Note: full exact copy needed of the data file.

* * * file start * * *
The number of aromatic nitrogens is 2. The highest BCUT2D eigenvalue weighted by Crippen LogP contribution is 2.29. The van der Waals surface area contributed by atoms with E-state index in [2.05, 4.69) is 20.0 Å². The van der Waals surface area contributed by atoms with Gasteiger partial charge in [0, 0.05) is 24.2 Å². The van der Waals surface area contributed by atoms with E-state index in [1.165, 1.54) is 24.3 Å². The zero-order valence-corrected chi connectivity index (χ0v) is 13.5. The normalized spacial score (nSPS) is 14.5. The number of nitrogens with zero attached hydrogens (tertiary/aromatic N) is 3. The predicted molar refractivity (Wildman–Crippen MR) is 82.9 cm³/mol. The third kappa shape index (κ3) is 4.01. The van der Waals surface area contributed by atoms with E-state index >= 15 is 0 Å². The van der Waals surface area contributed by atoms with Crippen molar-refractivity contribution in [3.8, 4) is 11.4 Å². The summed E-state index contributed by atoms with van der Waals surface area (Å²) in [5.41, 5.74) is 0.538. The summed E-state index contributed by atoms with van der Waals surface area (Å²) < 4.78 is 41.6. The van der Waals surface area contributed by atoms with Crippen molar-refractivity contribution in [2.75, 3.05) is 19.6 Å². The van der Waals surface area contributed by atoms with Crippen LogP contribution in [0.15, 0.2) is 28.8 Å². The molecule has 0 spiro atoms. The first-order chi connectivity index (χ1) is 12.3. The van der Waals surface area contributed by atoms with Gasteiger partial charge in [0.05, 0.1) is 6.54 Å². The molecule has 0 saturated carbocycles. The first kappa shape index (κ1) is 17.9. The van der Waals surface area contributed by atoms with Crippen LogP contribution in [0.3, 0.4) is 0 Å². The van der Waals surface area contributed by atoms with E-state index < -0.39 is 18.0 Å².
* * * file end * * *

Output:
The number of aromatic nitrogens is 2. The highest BCUT2D eigenvalue weighted by Crippen LogP contribution is 2.29. The van der Waals surface area contributed by atoms with E-state index in [2.05, 4.69) is 20.0 Å². The van der Waals surface area contributed by atoms with Gasteiger partial charge in [0, 0.05) is 24.2 Å². The van der Waals surface area contributed by atoms with E-state index in [1.165, 1.54) is 24.3 Å². The zero-order valence-corrected chi connectivity index (χ0v) is 13.5. The normalized spacial score (nSPS) is 14.5. The number of nitrogens with zero attached hydrogens (tertiary/aromatic N) is 3. The predicted molar refractivity (Wildman–Crippen MR) is 82.9 cm³/mol. The third kappa shape index (κ3) is 4.01. The van der Waals surface area contributed by atoms with E-state index >= 15 is 0 Å². The van der Waals surface area contributed by atoms with Crippen molar-refractivity contribution in [3.8, 4) is 11.4 Å². The summed E-state index contributed by atoms with van der Waals surface area (Å²) in [5.41, 5.74) is 0.538. The summed E-state index contributed by atoms with van der Waals surface area (Å²) < 4.78 is 41.6. The van der Waals surface area contributed by atoms with Crippen molar-refractivity contribution in [2.75, 3.05) is 19.6 Å². The van der Waals surface area contributed by atoms with Crippen LogP contribution in [0.15, 0.2) is 28.8 Å². The molecule has 0 spiro atoms. The first-order chi connectivity index (χ1) is 12.3. The van der Waals surface area contributed by atoms with Gasteiger partial charge in [0.05, 0.1) is 6.54 Å². The molecule has 0 saturated carbocycles. The first kappa shape index (κ1) is 17.9. The van der Waals surface area contributed by atoms with Crippen LogP contribution in [0.3, 0.4) is 0 Å². The van der Waals surface area contributed by atoms with E-state index < -0.39 is 18.0 Å².